ACT Alliance Alert: Drought Emergency Response in Somalia

News and Press Release
Originally published
View original


1. Brief description of the emergency and impact

Somalia is in the grip of an intense drought, induced by up to four consecutive seasons of poor rainfall. In the worst affected areas, poor rainfall and lack of water has wiped out crops and killed livestock, while communities are being forced to sell their assets, and borrow food and money to survive. Since mid-2015, drought conditions have been expanding with impact worsening over time. The drought situation is compounded by protracted conflict which is causing displacements, seasonal climatic shocks as a result of most extreme El Niño phenomenon in 50 years, and disease outbreaks.

The latest food security and nutrition analysis from the FAO-managed Food Security and Nutrition Analysis Unit (FSNAU) and the Famine Early Warning Systems Network (FEWSNET) issued on 2 February 2017, reveals that the number of people in need of humanitarian assistance has increased from 5 million in September 2016 to 6.2 million between February 2017 and June 2017. That is more than half the population. The situation for children is especially grave. Some 363,000 acutely malnourished children are in need of critical nutrition support, including life-saving treatment for more than 71,000 severely malnourished children. Some 1.9 million people may die of preventable diseases due to lack of access to primary health care services. The maternal mortality ratio for Somalia is among the highest in the world at 732 maternal deaths per 100,000 live births.

Preliminary forecasts indicate that below average to near average rainfall is expected to prevail across most parts of Somalia during the forthcoming 2017 Gu (April-June) season. As a result, only minimal improvements are expected during this time and in some areas further deterioration in food security is possible.

2. Why is an ACT response needed?

The eminent lack of water in Somalia and high levels of malnutrition call for life saving interventions to ensure that previous gains made in Somalia are not lost. Following consecutive rain failure and lack of support from the international community despite all early warnings provided throughout 2016, there is need to give serious attention to the current drought situation to avert a crisis as witnessed during the 2011 famine.

3. National and international response

The Federal Government of Somalia issued a drought appeal, declaring a state of emergency while appealing to the Somali diaspora, the UN and international community to take swift lifesaving action in responding to the current drought situation to avert a crisis in the country. This call was echoed by the Puntland and Somaliland governments. Other international organisations and UN agencies have also placed alerts warning of impeding famine if immediate action is not taken.

4. ACT Alliance response

Norwegian Church Aid (NCA) with a combined funding of USD 416,298 from Ministry of foreign affairs Norway and Office for Coordination of Humanitarian Affairs (OCHA) as well as Somalia Humanitarian Fund (SHF) have been able to respond to the needs of 22,000 beneficiaries (3,666 households) by enabling access to emergency water, rehabilitation of existing water facilities and through awareness creation on the need to adopt appropriate hygiene and sanitation practices to reduced exposure to disease outbreaks.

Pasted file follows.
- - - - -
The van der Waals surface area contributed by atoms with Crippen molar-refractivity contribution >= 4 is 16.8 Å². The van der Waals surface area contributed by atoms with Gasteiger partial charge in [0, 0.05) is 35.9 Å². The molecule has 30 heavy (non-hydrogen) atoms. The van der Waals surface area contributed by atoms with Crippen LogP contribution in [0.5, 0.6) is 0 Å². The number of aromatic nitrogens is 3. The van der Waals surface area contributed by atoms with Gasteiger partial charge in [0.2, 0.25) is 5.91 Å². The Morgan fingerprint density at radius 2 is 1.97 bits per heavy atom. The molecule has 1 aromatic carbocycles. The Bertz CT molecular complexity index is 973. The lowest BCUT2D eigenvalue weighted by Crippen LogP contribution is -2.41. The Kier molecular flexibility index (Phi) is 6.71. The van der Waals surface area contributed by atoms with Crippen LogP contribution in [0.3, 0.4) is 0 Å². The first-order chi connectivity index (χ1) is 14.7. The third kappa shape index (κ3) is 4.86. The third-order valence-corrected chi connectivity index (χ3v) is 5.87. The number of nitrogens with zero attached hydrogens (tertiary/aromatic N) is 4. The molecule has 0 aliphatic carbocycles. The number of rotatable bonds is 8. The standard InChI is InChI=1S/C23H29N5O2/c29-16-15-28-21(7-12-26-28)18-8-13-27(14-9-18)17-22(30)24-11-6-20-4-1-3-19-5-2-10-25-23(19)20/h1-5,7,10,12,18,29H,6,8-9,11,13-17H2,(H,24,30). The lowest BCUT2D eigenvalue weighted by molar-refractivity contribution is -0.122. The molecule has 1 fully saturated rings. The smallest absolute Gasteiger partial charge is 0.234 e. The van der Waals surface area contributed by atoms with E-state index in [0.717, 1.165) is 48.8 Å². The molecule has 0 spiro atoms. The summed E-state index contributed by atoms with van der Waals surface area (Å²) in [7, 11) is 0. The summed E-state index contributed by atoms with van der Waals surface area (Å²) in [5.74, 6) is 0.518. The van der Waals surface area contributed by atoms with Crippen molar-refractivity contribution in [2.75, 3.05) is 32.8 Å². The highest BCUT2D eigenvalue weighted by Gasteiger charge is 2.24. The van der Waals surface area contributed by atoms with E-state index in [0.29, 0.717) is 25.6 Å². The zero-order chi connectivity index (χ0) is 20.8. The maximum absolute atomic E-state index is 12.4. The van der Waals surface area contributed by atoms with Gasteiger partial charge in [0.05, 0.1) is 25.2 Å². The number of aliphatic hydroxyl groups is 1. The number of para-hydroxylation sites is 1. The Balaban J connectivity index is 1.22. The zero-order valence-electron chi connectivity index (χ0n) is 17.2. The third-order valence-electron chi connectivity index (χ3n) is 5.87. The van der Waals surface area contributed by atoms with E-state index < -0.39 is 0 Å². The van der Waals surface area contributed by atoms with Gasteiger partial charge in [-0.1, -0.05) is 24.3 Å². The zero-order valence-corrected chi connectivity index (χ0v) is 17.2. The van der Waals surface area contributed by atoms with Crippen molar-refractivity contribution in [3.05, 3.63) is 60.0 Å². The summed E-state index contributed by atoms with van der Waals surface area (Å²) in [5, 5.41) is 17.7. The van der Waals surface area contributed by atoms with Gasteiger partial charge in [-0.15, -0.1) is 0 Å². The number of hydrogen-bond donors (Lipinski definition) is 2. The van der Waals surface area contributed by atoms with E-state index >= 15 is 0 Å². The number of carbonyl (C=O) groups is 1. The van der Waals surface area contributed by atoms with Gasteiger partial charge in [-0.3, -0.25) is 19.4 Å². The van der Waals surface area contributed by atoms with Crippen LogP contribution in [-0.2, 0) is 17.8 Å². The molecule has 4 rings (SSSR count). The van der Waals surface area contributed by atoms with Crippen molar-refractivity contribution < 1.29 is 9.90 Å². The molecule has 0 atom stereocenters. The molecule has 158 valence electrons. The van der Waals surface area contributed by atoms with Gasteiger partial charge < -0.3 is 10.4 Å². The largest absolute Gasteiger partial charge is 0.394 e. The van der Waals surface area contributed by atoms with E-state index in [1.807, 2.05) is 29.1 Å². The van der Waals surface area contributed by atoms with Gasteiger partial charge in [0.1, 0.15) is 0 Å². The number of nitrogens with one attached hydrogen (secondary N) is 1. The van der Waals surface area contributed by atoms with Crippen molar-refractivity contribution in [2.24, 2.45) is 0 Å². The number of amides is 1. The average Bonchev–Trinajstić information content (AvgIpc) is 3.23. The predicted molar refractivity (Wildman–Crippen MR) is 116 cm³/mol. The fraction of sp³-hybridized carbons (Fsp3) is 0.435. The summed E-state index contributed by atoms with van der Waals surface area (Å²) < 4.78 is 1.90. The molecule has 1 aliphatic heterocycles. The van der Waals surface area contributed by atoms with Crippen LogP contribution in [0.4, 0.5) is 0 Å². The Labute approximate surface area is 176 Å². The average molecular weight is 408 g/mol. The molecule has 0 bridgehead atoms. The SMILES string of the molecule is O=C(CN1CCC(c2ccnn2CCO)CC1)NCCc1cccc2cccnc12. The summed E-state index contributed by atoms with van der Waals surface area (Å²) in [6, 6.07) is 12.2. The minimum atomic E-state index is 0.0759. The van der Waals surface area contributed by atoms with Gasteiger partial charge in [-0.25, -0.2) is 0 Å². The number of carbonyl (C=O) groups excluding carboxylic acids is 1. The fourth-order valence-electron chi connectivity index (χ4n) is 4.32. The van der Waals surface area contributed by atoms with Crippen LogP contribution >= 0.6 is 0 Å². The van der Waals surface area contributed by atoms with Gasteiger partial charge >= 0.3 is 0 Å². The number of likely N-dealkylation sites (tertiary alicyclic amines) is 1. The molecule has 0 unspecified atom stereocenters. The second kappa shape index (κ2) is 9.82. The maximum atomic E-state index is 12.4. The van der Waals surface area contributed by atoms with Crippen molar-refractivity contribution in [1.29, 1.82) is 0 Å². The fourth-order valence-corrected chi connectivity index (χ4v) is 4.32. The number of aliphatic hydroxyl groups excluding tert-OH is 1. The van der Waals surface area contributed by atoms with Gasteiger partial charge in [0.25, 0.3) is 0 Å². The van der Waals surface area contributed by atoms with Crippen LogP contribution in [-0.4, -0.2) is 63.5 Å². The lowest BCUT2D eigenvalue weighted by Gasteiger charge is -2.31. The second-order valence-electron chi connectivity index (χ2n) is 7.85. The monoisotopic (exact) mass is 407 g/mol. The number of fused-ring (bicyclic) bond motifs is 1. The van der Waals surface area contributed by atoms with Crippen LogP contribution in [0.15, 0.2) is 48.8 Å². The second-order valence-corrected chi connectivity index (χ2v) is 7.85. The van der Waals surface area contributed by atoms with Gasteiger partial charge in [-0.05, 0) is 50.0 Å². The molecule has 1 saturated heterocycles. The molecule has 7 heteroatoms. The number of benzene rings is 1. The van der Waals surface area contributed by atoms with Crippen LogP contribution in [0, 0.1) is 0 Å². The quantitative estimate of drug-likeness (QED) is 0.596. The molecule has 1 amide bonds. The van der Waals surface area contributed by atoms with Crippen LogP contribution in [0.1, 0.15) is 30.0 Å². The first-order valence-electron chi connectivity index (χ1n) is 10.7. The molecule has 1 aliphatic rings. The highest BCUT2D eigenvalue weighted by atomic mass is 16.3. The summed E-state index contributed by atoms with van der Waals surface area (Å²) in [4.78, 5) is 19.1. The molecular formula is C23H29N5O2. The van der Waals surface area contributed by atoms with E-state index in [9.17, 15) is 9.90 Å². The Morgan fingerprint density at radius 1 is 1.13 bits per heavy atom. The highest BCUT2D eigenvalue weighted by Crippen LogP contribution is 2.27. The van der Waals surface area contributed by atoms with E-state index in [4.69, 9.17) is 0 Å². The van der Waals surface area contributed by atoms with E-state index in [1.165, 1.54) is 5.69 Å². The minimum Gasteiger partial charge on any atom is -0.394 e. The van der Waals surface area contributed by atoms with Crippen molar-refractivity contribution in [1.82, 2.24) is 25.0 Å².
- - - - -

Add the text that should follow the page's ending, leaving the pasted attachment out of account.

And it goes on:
Diakonia Sweden through its partner, Kaalo Aid and Development (KAD), has intervened in Alla Amin IDP camp in North Galkayo district in Mudug Region, targeting 4’500 beneficiaries (750 households). The total amount in the intervention was US$100,000 from the Swedish PostCode Lottery. This two-month intervention, which started in December 2016, is providing food and water to the drought and conflict affected Internally Displaced Persons and also rehabilitating two shallow wells in the IDP camp. Finn Church Aid (FCA) is currently carrying out humanitarian activities on enhancing resilience of vulnerable returned IDPs and host community for 4,320 beneficiaries (720 households) in Burao and Odweyne districts, Toghdeer region. In this one-year project that started in April 2016, there are cash for work (CFW) activities which include: rehabilitation of dams, excavation of garbage pits, excavation of communal pit latrines, desilting of water channels and well.

5. Planned activities

ACT Somalia Forum members through NCA, FCA, LWF, Diakonia Sweden and DKH plan to respond by providing Water, Sanitation and Hygiene facilities and services, Education(school-feeding programs) Health and Nutrition, Cash based interventions, Livestock interventions, as well as Early recovery and Livelihoods support to the affected populations in various Districts in Puntland and Somaliland states.

6. Constraints

Current challenges may include limited funding to respond to the increasing needs, access due to insecurity in territorially disputed regions and the influx of IDPS following the current drought conditions and returnees due to the closure of the refugee camps in Kenya.

Forum Contact and Information: Kirsten Engebak NCA Somalia Representative, (ACT Somalia Forum Chair); Email; +254 724 259 849.

Any funding indication or pledge should be communicated to the Head of Finance and Administration, Line Hempel ( and Senior Finance Officer, Lorenzo Correa (

For further information please contact:
ACT Regional Representative – Africa, Gezahegn K. Gebrehana (
ACT website address: